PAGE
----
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05-03-2005, 03:01 AM

Star power

Richardson uses fame to help others


There were four television cameras shooting video Monday afternoon at the Barstow School. See, there was a panel discussion about world hunger. There was a fairly remarkable group on stage, too, a world hunger All-Star Team. The panel included Food for Peace director Lauren Landis; Judith Lewis, the director of the United Nations' World Food Program; and Bert Farrish from the U.S. Department of Agriculture.

These are accomplished people, people who travel all over the world, people who have their hands in billions of dollars in food aid. They discussed the crippling problems of hunger in the world. They talked about how more than 800 million people worldwide are not getting enough to eat. They talked about how more people die of starvation every year than the combined population of Kansas and Missouri.

They talked about how Barstow students could help raise awareness of hunger.

One suggestion was to write letters to newspapers and television stations.

“Look,” Judith Lewis told the students as she pointed. “There are television cameras here. These people care about world hunger.”

Sadly, she was slightly mistaken.

The cameras, all of them, were pointed at Chiefs fullback Tony Richardson.

“Tony, do you feel like the Chiefs' defense improved this offseason?” was the question posed to Richardson just minutes after the panel discussion ended.

“Well, I think with the additions of Kendrell Bell and Patrick Surtain and those guys, our defense has a chance to be real good,” Richardson said.

OK, yes, it seemed a bit strange after 75 minutes of very serious talk about world hunger, about starvation and death, to hear questions and answers about the Chiefs' defense. But this is how it works. This is the deal.

Tony Richardson gets it.

He knows that if he talks a little football, he might do a little good, too.

You know this: Tony Richardson is a good football player. He's not a star; he's no Priest Holmes or Tony Gonzalez or Brett Favre. But he is a good football player, a blue-collar guy who blocks and catches some passes and plays his heart out. And he knows that as a good football player, he can help people. He can raise money for charity. He can be an inspiration to kids. He can bring the cameras out to the Barstow School for a discussion on hunger.

He gets it.

Richardson never stops looking for ways to help. Three months ago, for instance, he went to Sri Lanka to help distribute food after the tsunami wrecked a dozen countries, killed more than 250,000 people, left more than a million without homes. Richardson flew the 8,000 miles to Sri Lanka right after playing in the Pro Bowl — the next day, in fact. He would not have missed a chance like that, a chance to go halfway across the world and make a difference. It's what Richardson is all about.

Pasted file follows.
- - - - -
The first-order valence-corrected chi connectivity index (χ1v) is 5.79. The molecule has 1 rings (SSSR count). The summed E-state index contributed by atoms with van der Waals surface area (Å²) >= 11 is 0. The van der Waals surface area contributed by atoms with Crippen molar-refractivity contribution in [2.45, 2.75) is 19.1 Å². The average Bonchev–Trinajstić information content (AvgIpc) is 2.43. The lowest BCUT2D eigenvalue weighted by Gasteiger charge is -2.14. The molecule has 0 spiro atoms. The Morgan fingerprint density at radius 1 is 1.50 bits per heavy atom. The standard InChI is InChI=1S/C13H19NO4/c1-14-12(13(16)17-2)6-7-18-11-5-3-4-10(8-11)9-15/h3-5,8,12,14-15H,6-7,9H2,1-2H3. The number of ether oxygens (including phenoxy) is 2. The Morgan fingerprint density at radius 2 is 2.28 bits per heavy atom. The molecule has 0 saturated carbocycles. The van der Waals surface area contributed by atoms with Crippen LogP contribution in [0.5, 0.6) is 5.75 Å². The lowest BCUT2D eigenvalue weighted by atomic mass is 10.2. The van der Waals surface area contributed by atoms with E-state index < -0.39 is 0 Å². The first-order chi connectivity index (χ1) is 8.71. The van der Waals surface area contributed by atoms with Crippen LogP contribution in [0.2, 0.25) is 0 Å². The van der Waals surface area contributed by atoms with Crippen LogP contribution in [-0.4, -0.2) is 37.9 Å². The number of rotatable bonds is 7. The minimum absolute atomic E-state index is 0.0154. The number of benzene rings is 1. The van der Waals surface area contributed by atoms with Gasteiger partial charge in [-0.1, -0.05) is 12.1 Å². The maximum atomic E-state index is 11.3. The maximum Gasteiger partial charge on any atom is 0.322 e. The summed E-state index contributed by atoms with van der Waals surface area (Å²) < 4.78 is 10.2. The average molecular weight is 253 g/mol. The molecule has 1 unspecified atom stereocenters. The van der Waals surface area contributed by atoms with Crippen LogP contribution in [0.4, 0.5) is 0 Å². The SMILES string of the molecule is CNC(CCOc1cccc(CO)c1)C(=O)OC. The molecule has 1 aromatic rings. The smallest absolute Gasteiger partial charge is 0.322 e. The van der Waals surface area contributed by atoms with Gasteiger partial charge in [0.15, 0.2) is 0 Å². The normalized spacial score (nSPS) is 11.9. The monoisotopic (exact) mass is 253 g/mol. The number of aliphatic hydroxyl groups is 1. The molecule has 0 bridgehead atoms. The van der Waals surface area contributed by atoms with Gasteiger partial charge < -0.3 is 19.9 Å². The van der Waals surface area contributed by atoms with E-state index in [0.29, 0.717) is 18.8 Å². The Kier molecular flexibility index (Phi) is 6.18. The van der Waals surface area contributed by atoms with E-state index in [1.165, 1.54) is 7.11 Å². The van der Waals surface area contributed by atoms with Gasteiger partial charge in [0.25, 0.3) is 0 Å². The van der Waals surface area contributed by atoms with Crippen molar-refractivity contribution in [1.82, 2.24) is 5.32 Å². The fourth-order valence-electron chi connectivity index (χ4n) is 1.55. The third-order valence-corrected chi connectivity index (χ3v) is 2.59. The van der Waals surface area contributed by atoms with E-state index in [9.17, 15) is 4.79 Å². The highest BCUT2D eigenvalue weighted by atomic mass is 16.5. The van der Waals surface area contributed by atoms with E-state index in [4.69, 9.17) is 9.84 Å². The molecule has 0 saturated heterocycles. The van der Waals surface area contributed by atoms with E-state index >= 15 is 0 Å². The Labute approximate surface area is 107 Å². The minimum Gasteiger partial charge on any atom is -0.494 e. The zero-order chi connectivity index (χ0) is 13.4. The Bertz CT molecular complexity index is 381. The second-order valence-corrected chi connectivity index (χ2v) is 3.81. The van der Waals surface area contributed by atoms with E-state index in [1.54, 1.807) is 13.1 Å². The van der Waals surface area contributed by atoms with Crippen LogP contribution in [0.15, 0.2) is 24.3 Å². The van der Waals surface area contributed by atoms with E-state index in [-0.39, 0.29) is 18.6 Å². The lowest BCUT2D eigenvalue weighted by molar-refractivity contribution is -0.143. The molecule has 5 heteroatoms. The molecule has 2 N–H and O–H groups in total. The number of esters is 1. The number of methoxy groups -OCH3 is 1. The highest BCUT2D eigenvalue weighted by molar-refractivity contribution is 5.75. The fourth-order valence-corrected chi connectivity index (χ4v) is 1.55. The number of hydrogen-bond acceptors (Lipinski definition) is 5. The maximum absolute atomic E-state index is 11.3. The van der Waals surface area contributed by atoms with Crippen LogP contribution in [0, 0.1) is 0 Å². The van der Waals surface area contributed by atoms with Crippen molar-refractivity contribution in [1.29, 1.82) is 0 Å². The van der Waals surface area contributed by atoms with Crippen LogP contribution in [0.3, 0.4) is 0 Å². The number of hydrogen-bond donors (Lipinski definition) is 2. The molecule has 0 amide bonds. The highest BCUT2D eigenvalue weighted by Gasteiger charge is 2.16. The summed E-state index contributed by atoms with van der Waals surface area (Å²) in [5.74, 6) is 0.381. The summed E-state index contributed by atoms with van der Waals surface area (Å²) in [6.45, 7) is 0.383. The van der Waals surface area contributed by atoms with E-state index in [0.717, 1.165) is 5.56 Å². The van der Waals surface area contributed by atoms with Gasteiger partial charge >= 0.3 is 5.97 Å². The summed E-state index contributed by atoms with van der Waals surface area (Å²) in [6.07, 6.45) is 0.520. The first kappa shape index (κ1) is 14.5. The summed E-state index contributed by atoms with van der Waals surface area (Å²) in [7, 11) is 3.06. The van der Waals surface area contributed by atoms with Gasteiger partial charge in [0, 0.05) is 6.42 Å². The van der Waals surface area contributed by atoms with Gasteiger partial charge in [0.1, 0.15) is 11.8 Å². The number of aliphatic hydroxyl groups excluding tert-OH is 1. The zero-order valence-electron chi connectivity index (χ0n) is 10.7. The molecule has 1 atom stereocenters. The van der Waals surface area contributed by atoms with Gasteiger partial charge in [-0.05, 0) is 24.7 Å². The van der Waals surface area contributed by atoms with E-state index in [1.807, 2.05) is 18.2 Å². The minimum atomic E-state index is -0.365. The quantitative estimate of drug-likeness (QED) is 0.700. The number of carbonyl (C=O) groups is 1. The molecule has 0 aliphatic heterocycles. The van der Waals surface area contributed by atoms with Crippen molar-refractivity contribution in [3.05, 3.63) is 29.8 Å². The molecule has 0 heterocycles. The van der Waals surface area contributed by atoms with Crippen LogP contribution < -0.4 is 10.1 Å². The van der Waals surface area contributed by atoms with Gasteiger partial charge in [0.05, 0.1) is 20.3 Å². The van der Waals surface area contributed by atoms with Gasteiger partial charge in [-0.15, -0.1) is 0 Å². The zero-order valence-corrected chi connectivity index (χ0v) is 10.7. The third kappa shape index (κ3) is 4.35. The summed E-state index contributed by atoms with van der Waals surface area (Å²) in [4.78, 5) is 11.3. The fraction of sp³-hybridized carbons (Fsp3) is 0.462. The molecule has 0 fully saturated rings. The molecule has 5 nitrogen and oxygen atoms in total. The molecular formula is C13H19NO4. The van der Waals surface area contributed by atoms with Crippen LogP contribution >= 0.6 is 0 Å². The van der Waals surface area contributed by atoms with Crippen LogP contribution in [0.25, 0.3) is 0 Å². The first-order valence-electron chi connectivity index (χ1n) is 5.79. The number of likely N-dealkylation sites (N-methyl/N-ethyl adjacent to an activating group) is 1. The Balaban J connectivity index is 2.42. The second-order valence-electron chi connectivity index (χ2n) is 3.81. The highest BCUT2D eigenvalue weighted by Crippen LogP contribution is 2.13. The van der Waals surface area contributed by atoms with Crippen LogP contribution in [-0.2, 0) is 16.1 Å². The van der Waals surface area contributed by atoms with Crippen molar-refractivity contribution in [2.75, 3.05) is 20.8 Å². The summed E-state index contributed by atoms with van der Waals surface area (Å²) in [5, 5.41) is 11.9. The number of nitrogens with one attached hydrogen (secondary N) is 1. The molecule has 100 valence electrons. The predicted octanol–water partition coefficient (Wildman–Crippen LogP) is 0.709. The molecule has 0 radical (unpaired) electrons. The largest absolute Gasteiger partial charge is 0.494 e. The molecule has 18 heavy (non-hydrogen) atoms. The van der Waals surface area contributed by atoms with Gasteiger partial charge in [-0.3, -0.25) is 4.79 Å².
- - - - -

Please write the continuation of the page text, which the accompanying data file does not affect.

Now, Richardson goes around and talks to people about what he saw. That's why he was part of this food panel Monday. He could not talk with any authority about the efforts to fight hunger in Africa while the AIDS crisis grows. He could not discuss the question of whether America would be better off providing food or money for shattered nations. He's no expert on the issues of world hunger and does not pretend to be.

He could, however, talk with feeling about handing families a week's ration: four little bags of rice, a few beans and a little bit of oil.

And because Richardson plays professional football well, the kids paid attention to him. The cameras followed him. The reporter — that would be me — wrote down his words.

“It can be hard to sleep at night,” he says, “when you see kids go hungry.”

The point here is not to question all of this. Are sports overblown? Of course. Are there more important things going on in America? Of course. Should we care more about things such as hunger and education and crime and less about football? Of course.

But as New England Patriots coach Bill Belichick likes to say, it is what it is. We like football. We like our athletes. We listen to them. We ask them for autographs. We hang their posters in our rooms. We give them excessive coverage.

And so, professional athletes can do what they want with all of that. They can complain about it. They can ignore it. They can make money off of it.

Or they can do some real good with their moment in the spotlight. Let's be brutally honest: There probably would not have been any news coverage of this hunger panel had it not been for Richardson. No cameras. No reporters. Many of the students would not have been as interested without him there.

He made a difference.

Richardson says that next year, he plans to go to Africa to help out and learn more about the AIDS crisis there. Then, he says, he will come back and talk about it. And because he's Tony Richardson, two-time Pro Bowler, one of the leaders on the Kansas City Chiefs, people will listen. He will try to make a difference again.

A few weeks ago, I was talking with a former professional athlete about athletes as role models. He was saying that athletes are not role models. He was saying that parents are role models, big brothers and sisters are role models, leaders in the neighborhood are role models. Athletes, he said, are just people who play games well.

I told him all of that was probably true.

But I told him that athletes can be role models, if they want. They have the floor. They have the stage. The cameras will follow anywhere they go. Sunday, after a playoff game, the cameras followed a Memphis Grizzlies player named Jason Williams as he took a reporter's pen and shouted in his ear and acted like a fool.

Monday, the cameras followed Tony Richardson as he tried to raise awareness about world hunger.

It's pretty simple, really. The choice is theirs.

05-03-2005, 03:05 AM
A great Article